He claimed that Louima had a small cut when he was arrested and it had grown because of the attack. Schwarz claimed that the suspect had been trying to kick out the back window and "he had to do it." At that time, they made the call on the radio. Reaching a second location, Volpe identified Louima and allegedly asked to take the suspect to his car. Wiese refused because he "is concerned that there could be foul play if Volpe takes him to the car." It goes to mention that foul play took place, regardless. Additionally, Wiese

has evidence that Volpe is a bad guy who is engaged in assaultive behavior at times other than this that may have been covered up. And supervisors knew of this other conduct and he should have been pulled off the street but wasn't.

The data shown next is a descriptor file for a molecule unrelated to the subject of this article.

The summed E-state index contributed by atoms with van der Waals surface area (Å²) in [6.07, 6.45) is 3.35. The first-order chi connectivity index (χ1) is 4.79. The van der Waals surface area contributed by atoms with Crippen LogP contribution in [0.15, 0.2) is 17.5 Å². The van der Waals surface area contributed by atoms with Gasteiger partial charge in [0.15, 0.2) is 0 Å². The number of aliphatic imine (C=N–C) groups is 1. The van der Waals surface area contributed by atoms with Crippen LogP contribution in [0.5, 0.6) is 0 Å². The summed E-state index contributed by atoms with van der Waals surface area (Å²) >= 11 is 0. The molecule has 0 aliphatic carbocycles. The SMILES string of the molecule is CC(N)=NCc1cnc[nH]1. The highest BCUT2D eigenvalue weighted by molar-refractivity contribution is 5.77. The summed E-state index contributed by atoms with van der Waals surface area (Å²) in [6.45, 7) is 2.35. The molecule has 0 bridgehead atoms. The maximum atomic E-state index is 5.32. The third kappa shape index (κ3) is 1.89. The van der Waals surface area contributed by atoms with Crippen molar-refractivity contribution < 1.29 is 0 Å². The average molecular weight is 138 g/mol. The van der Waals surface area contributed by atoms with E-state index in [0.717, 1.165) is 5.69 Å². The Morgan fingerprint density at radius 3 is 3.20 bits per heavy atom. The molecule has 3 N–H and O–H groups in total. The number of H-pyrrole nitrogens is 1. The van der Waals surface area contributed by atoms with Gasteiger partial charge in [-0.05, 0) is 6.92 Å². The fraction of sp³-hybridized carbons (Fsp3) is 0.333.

It is true that the Civilian Complaint Board had a complaint that he had used excessive force in 1995 but it was never substantiated. In the FBI interview, Bellomo characterized Volpe in generally good, if not better than good, terms and said he "has never had a problem when VOLPE had answered a call." On the other hand, he has had to "reprimand" him "in the past" and says he is "inexperienced" and "needs to work on his interpersonal skills." While he "will not back down in a confrontation," Bellomo believes he is not "overly aggressive."

Bruder's assessment of Volpe was "as an arguer, a character, a comedian, a good patrol cop, there if you need him, funny, a kid and that emotions can get to him" (Volpe was 25 and a four year veteran with several commendations). The first and last suggest something more than Bruder may have intended. The facts certainly appear to bear that out.

The station